In 1630, the small, 3½ acre island in upper New York Bay was little more than a mud bank, surrounded by oyster beds and barely rising above the water at high tide. The Indians called it Kioshk, (Gull Island), after its only inhabitants. Colonial governors of what was then “Nieuw Amsterdam” exchanged the island for “certain cargoes, or parcels of goods” on July 12. Dutch settlers called it “Little Oyster Island”.
The island was briefly known as Dyre’s, then Bucking Island during the Colonial era, and briefly known as Gibbet Island after some pirates were hanged there in the 1760s. By the time of the Revolution, a New York merchant named Samuel Ellis owned the island, on which he operated a small tavern catering to fisherman.
Ellis’ heirs sold the island to New York State in 1808, which sold it to the Federal Government the same year for $10,000. The island served as an arsenal from 1812 to 1890. An 1834 agreement between New York and New Jersey gave Ellis Island and neighboring Bedloe’s Island to New York, even though it was on the New Jersey side of the main shipping channel.
Over the years, the ballast discharged from incoming ships and the material excavated from New York’s subway system and the excavation of Grand Central Station grew the island. By the 1930s, Ellis Island had grown from 3½ to 27½ acres.
The states turned over control of immigration to the Federal Government in 1890, and an immigration control office was opened on a Barge on the Battery at the tip of Manhattan.
405,664 immigrants, 80% of the national total, were processed through the Barge Office while the Ellis Island immigration station was under construction.
That most famous gift from the people of France, the Statue of Liberty, was dedicated on October 28, 1886 on Bedloe’s Island, though it took until 1956 to officially change the name to “Liberty Island”.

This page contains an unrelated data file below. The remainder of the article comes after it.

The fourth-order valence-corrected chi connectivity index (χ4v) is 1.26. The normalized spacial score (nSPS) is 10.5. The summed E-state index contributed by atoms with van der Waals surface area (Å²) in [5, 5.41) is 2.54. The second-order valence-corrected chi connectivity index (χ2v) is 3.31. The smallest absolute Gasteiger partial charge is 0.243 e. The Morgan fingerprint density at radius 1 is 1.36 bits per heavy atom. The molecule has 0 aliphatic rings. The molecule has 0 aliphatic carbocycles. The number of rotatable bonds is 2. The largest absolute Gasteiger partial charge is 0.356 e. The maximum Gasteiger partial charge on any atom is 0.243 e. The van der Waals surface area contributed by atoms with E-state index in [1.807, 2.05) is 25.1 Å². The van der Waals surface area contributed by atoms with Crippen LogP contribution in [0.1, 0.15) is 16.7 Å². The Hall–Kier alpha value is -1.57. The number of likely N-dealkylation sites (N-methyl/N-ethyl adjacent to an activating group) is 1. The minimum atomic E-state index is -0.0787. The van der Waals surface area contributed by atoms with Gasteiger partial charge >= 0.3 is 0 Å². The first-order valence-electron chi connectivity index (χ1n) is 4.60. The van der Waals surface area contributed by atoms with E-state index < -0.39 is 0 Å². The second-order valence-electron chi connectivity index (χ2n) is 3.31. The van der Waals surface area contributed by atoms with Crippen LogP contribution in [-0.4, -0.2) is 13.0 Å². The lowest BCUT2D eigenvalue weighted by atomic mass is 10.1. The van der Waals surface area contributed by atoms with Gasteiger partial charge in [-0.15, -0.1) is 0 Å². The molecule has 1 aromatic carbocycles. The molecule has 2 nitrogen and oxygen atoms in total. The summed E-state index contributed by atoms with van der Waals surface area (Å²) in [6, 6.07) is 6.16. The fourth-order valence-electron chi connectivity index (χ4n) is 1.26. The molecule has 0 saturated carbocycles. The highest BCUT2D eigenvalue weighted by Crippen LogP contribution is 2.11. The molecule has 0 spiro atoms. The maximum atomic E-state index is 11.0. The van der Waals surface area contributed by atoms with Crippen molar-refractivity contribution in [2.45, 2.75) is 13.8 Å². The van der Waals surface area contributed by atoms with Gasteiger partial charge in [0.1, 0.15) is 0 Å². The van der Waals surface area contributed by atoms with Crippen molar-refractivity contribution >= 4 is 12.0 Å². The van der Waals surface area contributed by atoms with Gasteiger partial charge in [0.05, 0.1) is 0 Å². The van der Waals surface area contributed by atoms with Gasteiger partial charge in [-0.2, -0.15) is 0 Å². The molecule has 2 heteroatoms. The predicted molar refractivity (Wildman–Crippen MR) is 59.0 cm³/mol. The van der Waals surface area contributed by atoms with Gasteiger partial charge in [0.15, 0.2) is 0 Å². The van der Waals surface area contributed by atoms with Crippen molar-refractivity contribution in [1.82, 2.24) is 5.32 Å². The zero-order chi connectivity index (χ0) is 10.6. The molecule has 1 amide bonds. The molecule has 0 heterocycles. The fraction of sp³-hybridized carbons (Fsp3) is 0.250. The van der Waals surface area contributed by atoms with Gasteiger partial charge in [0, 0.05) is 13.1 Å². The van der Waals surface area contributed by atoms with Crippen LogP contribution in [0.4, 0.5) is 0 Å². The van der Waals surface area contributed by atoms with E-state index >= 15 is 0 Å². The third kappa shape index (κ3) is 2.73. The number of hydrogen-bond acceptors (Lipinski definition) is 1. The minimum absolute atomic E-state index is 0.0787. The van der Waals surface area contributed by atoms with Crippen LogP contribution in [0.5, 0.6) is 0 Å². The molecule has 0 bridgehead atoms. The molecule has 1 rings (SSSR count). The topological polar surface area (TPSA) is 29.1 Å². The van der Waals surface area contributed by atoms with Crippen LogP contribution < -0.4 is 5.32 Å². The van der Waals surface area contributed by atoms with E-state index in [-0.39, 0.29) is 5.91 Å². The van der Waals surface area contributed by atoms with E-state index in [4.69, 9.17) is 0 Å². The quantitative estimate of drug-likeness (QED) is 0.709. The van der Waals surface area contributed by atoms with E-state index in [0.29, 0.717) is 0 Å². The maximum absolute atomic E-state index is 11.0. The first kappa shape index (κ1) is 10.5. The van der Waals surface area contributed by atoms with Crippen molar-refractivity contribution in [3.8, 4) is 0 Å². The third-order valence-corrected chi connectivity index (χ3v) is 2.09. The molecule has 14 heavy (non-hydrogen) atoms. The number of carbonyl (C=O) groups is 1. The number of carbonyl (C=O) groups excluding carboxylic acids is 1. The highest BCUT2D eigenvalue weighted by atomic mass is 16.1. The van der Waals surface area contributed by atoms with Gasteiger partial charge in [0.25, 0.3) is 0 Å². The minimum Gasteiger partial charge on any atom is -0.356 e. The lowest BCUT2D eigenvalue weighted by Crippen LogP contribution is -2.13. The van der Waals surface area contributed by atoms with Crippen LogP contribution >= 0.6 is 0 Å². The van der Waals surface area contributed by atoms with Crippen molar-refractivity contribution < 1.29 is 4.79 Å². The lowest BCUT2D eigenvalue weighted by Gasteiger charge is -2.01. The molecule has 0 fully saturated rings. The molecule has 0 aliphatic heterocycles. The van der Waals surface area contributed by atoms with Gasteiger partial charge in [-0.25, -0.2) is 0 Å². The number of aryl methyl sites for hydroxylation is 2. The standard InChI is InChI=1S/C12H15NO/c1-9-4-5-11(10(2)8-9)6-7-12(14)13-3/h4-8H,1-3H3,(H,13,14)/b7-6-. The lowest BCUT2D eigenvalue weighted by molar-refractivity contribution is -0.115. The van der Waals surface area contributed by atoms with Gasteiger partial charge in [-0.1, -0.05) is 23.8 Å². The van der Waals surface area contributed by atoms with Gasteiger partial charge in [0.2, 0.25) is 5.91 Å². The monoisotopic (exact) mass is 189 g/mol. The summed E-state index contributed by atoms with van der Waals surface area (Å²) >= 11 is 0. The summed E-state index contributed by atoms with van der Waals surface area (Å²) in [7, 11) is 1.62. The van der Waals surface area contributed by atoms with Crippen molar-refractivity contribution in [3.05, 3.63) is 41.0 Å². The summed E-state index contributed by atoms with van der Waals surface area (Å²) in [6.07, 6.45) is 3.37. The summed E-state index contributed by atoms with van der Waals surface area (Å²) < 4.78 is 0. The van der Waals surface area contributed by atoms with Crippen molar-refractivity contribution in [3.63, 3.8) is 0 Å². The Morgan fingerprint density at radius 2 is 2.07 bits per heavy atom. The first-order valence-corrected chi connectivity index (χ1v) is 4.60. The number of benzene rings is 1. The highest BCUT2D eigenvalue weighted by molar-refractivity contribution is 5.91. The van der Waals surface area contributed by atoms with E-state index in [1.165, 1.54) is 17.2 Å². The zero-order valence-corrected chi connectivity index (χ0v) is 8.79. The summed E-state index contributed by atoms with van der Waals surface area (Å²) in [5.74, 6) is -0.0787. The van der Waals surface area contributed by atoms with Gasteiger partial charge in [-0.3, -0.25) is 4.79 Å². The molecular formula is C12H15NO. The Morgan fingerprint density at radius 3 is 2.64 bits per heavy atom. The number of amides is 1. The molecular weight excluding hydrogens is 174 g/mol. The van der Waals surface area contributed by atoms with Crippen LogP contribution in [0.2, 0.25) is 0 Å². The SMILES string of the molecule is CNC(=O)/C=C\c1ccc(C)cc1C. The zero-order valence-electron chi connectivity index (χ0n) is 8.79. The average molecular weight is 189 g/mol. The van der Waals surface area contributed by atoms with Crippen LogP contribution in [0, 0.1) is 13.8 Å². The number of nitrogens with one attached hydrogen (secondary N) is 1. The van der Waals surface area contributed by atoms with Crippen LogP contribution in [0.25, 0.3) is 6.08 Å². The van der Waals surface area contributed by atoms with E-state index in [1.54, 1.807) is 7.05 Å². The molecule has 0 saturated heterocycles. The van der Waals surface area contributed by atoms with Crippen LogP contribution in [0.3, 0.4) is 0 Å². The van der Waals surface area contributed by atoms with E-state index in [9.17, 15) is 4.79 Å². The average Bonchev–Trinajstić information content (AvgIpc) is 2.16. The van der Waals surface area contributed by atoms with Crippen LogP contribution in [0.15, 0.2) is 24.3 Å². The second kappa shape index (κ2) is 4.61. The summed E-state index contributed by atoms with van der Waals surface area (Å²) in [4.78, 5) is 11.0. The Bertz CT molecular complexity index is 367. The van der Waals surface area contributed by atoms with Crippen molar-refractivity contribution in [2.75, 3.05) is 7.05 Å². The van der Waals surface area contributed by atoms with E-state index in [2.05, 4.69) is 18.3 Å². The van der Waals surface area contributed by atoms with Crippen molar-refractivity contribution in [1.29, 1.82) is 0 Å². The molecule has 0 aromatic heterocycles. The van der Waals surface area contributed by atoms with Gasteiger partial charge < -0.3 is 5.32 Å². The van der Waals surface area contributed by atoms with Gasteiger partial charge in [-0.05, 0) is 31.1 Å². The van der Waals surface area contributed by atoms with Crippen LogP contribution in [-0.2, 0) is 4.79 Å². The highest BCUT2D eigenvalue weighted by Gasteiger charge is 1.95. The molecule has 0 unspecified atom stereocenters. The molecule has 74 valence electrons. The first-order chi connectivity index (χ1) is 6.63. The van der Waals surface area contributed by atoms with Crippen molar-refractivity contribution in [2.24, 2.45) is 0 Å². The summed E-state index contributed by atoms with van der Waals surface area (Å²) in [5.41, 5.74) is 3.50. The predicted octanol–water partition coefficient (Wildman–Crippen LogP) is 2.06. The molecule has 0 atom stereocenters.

The Ellis Island Immigration Station was officially opened on New Year’s Day, 1892. The first immigrant to pass through it was a 15-year-old “rosy-cheeked Irish girl,” from County Cork, named Annie Moore. Three large ships were waiting to land that first day. By year’s end nearly 450,000 had passed through the island.
Ellis island’s original Georgia pine structures were completely destroyed in a fire on June 15, 1897. The present building was opened on December 17, 1900.
An estimated 25 million passed through the Ellis Island station between 1892 and 1924. The all-time high was April 17th, 1908, when 11,747 immigrants were processed on a single day. The Immigration Act of 1924 imposed an annual quota of 164,000, marking the end of mass legal immigration to America. Ellis Island changed from an immigrant processing station at this time, to a center for the assembly, detention, and deportation of aliens who had entered the US illegally or had violated terms of admission.
That 1834 agreement came up again in the 1990s, in a series of lawsuits between New York and New Jersey over which state “owned” Ellis Island. It went all the way to the Supreme Court, which decided in 1998 that the original 3½ acres belonged to New York, but the rest of it was now in New Jersey.
Today, Ellis Island and the old immigration processing center operates as a museum of the American immigrant experience. I’d be more than a little interested, to know how they handle sales tax in the gift shop.